Opinion: It is unacceptable that there are hungry children in Austin | Opinión: Es inaceptable que haya niños con hambre en Austin
August 20, 2010 § Leave a comment
This opinion piece appeared in Ahora Si on August 12, 2010. Read the article in spanish.
by David Davenport, President & CEO
Although Austin often makes numerous top 10 lists of places to live and work, I was reminded earlier this week that for many of our citizens, that top 10 lifestyle is still out of reach. Unbelievably, in 2010, here in the most prosperous nation in the world, families and children still go hungry. In fact, more than forty percent of people served by the organization I lead, the Capital Area Food Bank of Texas, are children.
I recently visited one of our community partners, a Boys and Girls Club in South Austin, who participate in our Summer Family Nutrition Program (SFNP). The Summer Family Nutrition Program provides free family food boxes to families with children who would otherwise go hungry. The program’s goal is to alleviate hunger and obesity in children in low-income families when National School Lunch and School Breakfast Program meals are not available, particularly in the summer. This program ensures children have the nutrition they need so they are ready to learn when school starts in the fall, and families have the resources and nutrition education they need to provide their children with healthy, nutritious food. Why is this so important?
- Children cannot concentrate on their studies when they are hungry.
- Hunger affects a child’s ability to learn.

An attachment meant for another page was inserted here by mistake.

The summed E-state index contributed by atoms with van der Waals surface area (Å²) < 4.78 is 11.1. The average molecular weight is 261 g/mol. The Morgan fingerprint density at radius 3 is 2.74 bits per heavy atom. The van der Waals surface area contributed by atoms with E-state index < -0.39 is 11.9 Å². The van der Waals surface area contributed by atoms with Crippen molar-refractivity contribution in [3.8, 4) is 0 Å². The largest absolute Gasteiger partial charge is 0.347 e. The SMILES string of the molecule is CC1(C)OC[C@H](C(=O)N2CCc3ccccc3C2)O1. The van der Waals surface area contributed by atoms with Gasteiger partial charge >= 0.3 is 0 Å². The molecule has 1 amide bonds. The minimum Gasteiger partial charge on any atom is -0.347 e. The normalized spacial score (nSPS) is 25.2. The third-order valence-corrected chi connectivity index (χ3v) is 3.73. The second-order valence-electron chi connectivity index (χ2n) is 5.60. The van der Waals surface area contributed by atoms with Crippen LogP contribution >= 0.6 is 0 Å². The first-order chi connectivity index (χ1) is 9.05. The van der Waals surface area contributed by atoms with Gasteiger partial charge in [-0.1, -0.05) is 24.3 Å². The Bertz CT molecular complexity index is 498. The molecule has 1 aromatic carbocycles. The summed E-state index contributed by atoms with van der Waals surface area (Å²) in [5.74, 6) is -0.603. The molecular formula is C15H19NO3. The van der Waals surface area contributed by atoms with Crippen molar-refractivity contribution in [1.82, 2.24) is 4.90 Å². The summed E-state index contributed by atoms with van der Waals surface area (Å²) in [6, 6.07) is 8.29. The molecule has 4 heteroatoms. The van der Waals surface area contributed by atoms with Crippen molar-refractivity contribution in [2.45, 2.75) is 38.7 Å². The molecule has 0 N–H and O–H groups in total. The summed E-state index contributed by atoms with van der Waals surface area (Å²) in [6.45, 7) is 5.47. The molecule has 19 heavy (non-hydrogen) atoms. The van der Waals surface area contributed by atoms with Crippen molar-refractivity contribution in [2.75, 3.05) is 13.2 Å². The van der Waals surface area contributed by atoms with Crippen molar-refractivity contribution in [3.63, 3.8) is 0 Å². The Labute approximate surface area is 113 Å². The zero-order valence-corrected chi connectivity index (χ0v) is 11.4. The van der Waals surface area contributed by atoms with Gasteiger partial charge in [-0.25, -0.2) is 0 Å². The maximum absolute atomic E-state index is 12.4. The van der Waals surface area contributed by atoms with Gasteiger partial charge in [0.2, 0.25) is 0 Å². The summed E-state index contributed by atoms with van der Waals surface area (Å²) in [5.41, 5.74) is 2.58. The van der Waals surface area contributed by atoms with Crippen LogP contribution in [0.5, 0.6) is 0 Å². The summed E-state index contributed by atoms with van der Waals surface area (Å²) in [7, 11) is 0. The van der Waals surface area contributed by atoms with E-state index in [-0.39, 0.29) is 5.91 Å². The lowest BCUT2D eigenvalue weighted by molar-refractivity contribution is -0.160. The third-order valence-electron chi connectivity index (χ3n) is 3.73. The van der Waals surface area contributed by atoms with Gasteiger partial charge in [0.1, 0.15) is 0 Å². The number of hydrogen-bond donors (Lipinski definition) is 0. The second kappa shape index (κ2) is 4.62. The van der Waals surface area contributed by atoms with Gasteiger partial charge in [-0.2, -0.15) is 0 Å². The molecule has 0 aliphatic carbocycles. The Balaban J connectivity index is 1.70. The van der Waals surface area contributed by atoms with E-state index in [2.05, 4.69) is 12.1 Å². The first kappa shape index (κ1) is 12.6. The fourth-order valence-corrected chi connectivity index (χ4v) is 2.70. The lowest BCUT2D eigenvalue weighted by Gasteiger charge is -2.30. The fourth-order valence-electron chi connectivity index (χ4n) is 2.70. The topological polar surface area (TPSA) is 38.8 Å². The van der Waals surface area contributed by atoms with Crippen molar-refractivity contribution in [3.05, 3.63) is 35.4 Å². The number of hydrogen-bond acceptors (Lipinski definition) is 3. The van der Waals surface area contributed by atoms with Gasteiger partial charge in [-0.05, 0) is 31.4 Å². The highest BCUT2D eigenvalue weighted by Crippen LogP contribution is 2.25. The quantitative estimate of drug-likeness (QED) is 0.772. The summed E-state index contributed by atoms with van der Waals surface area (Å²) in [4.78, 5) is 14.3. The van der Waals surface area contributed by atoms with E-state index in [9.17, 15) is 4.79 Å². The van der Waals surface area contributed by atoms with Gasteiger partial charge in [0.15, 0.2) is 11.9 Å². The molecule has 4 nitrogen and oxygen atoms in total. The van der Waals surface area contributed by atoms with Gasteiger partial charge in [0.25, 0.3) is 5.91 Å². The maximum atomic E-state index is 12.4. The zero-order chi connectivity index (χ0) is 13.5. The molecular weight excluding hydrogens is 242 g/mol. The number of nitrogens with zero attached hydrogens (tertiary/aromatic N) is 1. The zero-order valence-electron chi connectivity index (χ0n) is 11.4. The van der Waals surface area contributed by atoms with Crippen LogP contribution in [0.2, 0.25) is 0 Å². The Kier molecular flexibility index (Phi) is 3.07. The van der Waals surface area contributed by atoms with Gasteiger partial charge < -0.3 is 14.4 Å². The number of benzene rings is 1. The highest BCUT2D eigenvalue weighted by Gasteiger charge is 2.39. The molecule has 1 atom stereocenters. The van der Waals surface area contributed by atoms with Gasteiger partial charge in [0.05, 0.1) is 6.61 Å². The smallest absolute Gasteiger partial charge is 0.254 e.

- Hungry children tend to be sick, prone to absenteeism in school, and often exhibit emotional problems.
While we will always be here to feed the hungry, we cannot neglect to also focus on the root causes of why children in this country are hungry, and what can be done to solve the problems that cause hunger in the first place.
I know this is not a good time to mention it given the current economy, but there is never a good time: lack of living wages, industry, jobs, education, and more, all contribute to the situation we are in today, and we must all work together to fix these items on a larger scale, and eradicate the need for programs like SFNP. I can never build a food bank big enough to feed the hungry, we estimate there are 114,000 families in Central Texas alone eligible for SFNP, what we need to focus on is reducing the amount of families and children standing in the hunger line.
There is a moral imperative that asks all of us to ensure that innocent children should not be hungry and can eat healthy. We all win when a child succeeds in school, so are there really any good excuses why Texas cannot find the solutions to make sure we are not setting children up for failure by not giving them access to the foods they need to be productive and healthy members of society? Hunger is an expensive, preventable social problem and we Texans can do something about it.
If you need help or would like more information about how the Capital Area Food Bank of Texas is working to eliminate hunger, please visit http://www.austinfoodbank.org or call the Family Food Box hotline at 512-684-2511.
David Davenport is the President & CEO, Capital Area Food Bank of Texas